Dual Accident Reporting

The Global Fishing Industry Accident Data Management System

Why is a Dual Accident Reporting System important?

An important aspect of any accident reporting system is the ability by industry to report information (events, accidents, etc) via two separate channels – the official, mandatory reporting route to governments, and the voluntary, confidential reporting option to a central group.

This was reiterated recently at a meeting held in Saint Lucia in January 2020 –hosted by the FAO and the FISH Safety Foundation. At this meeting, attended by representatives of 7 Caribbean Nations, the group discussed a newly developed regional accident reporting form and system. The group emphasised the need for speedy and full reporting, and further agreed that there were two possible avenues for this reporting to take place, and that both should be considered as viable reporting options.

After an accident has occurred, the vessel skipper or owner needs to report it directly to the relevant Competent Authority (Fisheries, CoastGuard, etc) as soon as possible. At present, this means using a paper-based reporting form, and returning the completed document to the authorities. Some jurisdictions may also have an online accident reporting capability.

Once the accident / fatality has been reported, the relevant information should be recorded on the CompetentAuthority’s secure database. In many cases, this will have to be established first.

With the relevant information reported, recorded and securely stored in an information database, decisions are required to be made as to the need to investigate a particular accident or not. This will depend on the severity of the event, whether there has been a clear regulatory breach, or whether there are potentially important lessons to be learned and shared with industry.

Note: The FISH Safety Foundation recently completed a FAO project to develop an Accident Report Form (and accompanying Guidelines for Authorities) for the Competent Authorities in the Caribbean. We are now able to assist National Authorities in setting up the required systems to manage this process, as well as train investigators in the required skills to adequately investigate accidents, and learn the lessons as required.

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This option is an important addition to the mandatory route outlined above. Noting that some fishers may be reluctant to report accidents to the authorities (whether that's the Fisheries Departments, Coastguard or Police), yet recognising the critical importance of accident reporting, a voluntary confidential reporting system has been developed to supplement the mandatory program.

As shown in the Figure, there are a number of reporting options in a voluntary system, including:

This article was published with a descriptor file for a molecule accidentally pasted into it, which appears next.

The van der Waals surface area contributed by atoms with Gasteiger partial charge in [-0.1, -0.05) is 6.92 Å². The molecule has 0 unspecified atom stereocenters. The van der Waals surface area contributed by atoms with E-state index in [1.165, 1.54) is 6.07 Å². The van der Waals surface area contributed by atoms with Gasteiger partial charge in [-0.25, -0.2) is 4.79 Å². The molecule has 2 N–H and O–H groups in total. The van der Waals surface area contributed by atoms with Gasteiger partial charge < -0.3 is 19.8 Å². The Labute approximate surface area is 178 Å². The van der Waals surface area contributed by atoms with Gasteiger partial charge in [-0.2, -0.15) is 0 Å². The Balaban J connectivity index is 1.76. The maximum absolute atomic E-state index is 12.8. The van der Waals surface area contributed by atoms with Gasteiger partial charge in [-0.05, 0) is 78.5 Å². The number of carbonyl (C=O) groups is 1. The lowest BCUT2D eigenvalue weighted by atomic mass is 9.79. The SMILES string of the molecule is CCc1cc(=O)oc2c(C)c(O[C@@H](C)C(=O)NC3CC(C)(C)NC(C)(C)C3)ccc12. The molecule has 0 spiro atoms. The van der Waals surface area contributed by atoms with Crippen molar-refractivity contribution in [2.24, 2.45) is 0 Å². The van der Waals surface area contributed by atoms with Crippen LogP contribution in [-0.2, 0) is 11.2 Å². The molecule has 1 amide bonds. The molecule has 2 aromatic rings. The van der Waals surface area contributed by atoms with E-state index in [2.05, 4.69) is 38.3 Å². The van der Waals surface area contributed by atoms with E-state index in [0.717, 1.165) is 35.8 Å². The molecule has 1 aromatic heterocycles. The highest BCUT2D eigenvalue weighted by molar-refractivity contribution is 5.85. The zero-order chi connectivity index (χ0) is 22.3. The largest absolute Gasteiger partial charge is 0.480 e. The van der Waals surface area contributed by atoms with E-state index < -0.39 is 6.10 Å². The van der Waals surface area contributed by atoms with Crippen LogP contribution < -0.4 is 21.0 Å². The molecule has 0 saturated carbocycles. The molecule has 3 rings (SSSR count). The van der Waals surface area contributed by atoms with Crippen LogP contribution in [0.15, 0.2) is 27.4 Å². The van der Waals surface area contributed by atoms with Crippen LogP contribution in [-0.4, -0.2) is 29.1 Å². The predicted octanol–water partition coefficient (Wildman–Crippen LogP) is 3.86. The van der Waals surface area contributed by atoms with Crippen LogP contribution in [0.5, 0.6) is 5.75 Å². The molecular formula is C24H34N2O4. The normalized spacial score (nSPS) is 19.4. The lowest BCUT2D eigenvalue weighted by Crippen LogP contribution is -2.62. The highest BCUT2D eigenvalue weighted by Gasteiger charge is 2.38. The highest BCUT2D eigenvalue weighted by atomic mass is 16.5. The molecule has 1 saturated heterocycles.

• Manual paper-based
  • Online web-based [simply the paper-based option available online]
  • Mobile Phone App: (either voice recording or data entry)

Note that input may be made by fishers themselves, family / community groups, or dedicated coordinating representatives (fishing safety champions) from the local fishing associations.

Whichever option is chosen by industry participants, these FISHER Reports are then collected by the FISH Safety Foundation and recorded in an international database (to be managed by FSF). Again, verification and confidentiality of information included in the database will be of paramount importance.

It is acknowledged that this second option may be seen as bypassing the official channels and may not be easily accepted by Authorities initially. However it is worth examining how these two reporting systems could co-exist and ultimately lead to more information being provided, leading to the much-needed safety improvements being implemented in the industry. Both approaches ultimately aim to have accidents recorded in an information database.

It is following the recording in the respective databases that crossover between voluntary and mandatory may take place. The FSF will actively encourage National Authorities to share information in their local / National databases, so that this is added to the FISHER database. This will include records, statistics and any other information that can be included and consolidated in one global fishing safety database.

Likewise, if a report via the confidential route is received by the FSF, and the FSF system administrators believe that an investigation is warranted, then we will liaise with the accident reporter (if possible), and ask for permission to contact the relevant authority with the accident details to allow for further investigation. If permission is granted, then discussions and information exchange with the relevant authority (fisheries or safety department, coast guard, etc) will take place as required. If permission is not received from the reporter – and there could be any number of reasons for this refusal – that decision needs to be respected. There will still be value in the initial report, with possible important lessons learned that will be distributed to industry.

Simply reporting and recording accidents is not enough. In order to be of benefit to the wider industry, there is another critically important task to undertake – that of analysing the information received and “learning the lessons” in order to provide industry with the information needed to prevent similar accidents occurring in the future. In order to further our analysis, detect patterns and trends, data visualisation tools with accompanying dashboards are used to provide much needed insight for the data we collect. This also makes the findings readily available and actionable to a range of audience levels.

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